History, Life of adventure

The land of the seven Valleys

This part of France, the region of Pas-de-Calais, has seven valleys [has also been known as the Artois Valleys], a chain of rural valley towns and some very attractive villages connected by a series of rivers and streams, many hectares of agricultural land, ancient bog areas, and, masses of woodlands.

It is winter so at the moment it’s rather more of a sleepy charming agricultural area than an area full of visitors.  Who are rather more inclined when landing in France straight off the ferry, to head to the sights of the more ‘touristy’areas of further afield.  Little do they know what they have missed!

A few years ago, we did the same, that is headed off to the more popular destinations that are, the larger cities of France. So the opportunity to housesit in rural areas [last year was the first time] is a real privilege, and we have given ourselves the challenge to stay within an hours drive of where we are staying and explore in depth those areas.

We are finding that this area is full of history, be it Medieval, the Battle of Azincourt [where apparently the V-sign originated, and the first French Resistance was started] or the infamous battles of the Great War & WW2.  Will write more in-depth about the areas these battles took place in upcoming posts.

Another fascination is how they farm here.  Most farmers do not own the land, in fact, approx 80% of farmers lease the land.  We were driving along when I spotted cows under cover.  Off I trot to take a photo, the owner comes out and gestures to the gate which I took as did I want to get closer to take more photos.  Well, you know the answer to that question!  As my French is basically non-existent, I couldn’t ask questions about her farm.  Maybe another day.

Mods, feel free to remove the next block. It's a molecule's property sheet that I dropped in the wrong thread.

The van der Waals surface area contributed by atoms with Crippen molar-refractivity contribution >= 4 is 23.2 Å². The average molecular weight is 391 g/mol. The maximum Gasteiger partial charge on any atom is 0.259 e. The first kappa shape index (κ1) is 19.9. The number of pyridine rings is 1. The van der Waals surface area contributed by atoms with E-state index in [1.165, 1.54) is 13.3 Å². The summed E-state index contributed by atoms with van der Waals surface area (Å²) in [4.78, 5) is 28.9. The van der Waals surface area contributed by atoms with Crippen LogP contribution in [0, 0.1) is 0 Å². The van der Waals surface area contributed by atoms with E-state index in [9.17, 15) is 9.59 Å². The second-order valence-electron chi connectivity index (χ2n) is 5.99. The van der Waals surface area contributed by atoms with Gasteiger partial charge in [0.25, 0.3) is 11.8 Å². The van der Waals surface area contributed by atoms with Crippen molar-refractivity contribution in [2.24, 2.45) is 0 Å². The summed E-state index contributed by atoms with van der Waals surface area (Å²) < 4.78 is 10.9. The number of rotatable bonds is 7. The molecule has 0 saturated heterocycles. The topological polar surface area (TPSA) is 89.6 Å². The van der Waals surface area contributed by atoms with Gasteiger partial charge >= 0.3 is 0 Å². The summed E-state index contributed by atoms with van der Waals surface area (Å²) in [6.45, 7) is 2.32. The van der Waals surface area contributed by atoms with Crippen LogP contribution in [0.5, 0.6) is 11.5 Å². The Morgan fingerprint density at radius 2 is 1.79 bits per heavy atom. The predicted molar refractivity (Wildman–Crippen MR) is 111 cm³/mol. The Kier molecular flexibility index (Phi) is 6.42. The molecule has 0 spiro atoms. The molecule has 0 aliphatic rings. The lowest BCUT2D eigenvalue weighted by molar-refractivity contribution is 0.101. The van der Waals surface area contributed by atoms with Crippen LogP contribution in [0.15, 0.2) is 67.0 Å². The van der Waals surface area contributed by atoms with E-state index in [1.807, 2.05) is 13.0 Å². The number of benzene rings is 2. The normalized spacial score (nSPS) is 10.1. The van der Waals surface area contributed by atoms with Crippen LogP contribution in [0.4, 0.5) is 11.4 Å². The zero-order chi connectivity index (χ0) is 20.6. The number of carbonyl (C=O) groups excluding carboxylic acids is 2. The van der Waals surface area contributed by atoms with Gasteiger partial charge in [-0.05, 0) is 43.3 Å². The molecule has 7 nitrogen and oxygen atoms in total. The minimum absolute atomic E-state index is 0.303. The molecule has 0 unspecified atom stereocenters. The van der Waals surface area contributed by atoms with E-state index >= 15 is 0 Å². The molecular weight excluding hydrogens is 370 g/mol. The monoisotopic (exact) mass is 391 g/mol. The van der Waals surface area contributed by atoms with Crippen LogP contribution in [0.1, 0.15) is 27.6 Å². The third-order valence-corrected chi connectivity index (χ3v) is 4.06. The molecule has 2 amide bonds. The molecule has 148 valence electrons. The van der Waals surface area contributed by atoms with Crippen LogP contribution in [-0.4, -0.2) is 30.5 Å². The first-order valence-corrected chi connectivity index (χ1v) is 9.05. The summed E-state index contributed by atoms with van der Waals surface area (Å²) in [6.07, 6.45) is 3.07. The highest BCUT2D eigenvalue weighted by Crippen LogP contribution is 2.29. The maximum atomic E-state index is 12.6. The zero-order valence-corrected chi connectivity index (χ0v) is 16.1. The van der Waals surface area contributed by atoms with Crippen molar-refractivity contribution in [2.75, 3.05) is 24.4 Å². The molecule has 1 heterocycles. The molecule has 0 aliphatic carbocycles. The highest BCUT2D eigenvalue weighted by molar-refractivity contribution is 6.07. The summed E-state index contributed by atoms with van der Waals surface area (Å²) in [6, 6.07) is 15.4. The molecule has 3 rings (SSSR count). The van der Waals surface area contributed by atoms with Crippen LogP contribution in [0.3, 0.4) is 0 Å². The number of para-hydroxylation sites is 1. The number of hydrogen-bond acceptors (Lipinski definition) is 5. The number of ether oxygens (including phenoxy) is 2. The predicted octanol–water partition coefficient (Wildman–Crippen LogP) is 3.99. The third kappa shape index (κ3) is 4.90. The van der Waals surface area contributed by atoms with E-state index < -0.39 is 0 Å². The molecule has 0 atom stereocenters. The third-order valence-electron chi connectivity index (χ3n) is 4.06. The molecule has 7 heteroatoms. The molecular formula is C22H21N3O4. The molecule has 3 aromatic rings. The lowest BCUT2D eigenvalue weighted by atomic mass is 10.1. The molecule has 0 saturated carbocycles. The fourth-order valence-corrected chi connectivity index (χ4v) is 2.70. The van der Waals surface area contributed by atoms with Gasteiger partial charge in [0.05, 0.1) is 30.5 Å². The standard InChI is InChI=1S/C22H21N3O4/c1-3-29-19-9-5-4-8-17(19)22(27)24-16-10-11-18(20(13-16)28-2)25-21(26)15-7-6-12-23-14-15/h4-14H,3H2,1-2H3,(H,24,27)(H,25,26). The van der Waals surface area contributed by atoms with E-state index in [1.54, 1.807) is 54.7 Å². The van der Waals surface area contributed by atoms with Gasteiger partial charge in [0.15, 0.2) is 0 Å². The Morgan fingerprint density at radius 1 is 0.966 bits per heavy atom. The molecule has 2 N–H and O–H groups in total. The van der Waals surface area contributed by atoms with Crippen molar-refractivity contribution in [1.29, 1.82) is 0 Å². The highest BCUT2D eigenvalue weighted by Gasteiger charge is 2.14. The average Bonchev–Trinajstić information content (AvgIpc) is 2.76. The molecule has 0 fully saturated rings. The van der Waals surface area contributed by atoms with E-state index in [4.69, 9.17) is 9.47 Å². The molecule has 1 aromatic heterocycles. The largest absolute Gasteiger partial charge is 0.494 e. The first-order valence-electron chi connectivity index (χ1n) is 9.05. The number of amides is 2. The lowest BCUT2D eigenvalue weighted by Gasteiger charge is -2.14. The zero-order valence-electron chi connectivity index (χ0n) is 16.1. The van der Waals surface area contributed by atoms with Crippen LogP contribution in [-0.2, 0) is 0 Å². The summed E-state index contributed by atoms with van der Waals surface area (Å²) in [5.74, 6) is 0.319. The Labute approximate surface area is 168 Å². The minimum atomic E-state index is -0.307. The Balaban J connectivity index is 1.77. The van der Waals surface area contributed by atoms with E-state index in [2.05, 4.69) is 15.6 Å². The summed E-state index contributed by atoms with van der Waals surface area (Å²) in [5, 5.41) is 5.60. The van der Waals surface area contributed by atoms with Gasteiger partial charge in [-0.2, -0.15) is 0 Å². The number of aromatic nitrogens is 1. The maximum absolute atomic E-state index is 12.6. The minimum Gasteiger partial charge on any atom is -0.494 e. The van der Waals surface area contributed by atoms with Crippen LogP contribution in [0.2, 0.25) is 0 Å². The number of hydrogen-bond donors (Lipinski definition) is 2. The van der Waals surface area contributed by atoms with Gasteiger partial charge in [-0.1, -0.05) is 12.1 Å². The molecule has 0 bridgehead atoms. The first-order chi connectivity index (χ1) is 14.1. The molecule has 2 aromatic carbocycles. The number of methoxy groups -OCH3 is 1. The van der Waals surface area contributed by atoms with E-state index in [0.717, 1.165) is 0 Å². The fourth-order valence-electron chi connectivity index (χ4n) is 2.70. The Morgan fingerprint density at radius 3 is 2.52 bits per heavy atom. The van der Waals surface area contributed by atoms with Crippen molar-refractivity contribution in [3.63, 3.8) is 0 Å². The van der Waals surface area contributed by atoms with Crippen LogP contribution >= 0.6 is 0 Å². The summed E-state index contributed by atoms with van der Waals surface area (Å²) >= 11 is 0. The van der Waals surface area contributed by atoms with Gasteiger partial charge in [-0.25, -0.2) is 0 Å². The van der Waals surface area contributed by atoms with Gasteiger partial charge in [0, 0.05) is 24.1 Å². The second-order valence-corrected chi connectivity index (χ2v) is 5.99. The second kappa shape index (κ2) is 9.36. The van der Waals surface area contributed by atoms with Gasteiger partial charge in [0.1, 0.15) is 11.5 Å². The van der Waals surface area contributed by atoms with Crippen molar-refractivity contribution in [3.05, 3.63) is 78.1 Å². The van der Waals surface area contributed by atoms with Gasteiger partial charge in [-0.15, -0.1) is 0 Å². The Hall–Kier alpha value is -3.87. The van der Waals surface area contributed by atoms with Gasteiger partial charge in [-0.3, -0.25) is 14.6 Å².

What I do know is that the used hay and manure is then put back into the land which is no doubt why the soil here looks so rich.  Feeding the soil, well done France!!

Another significant impact on the environment is the use of wind generators or turbines.


The use of religious statues is another visual impact on the countryside though these are maybe less intrusive than wind turbines and with more history and emotion attached to them.


Hopefully, you have enjoyed reading a little more information about the Pas de Calais region, the next post will be on individual villages we have explored.

Well it’s time to say Goodnight – bonne nuit 


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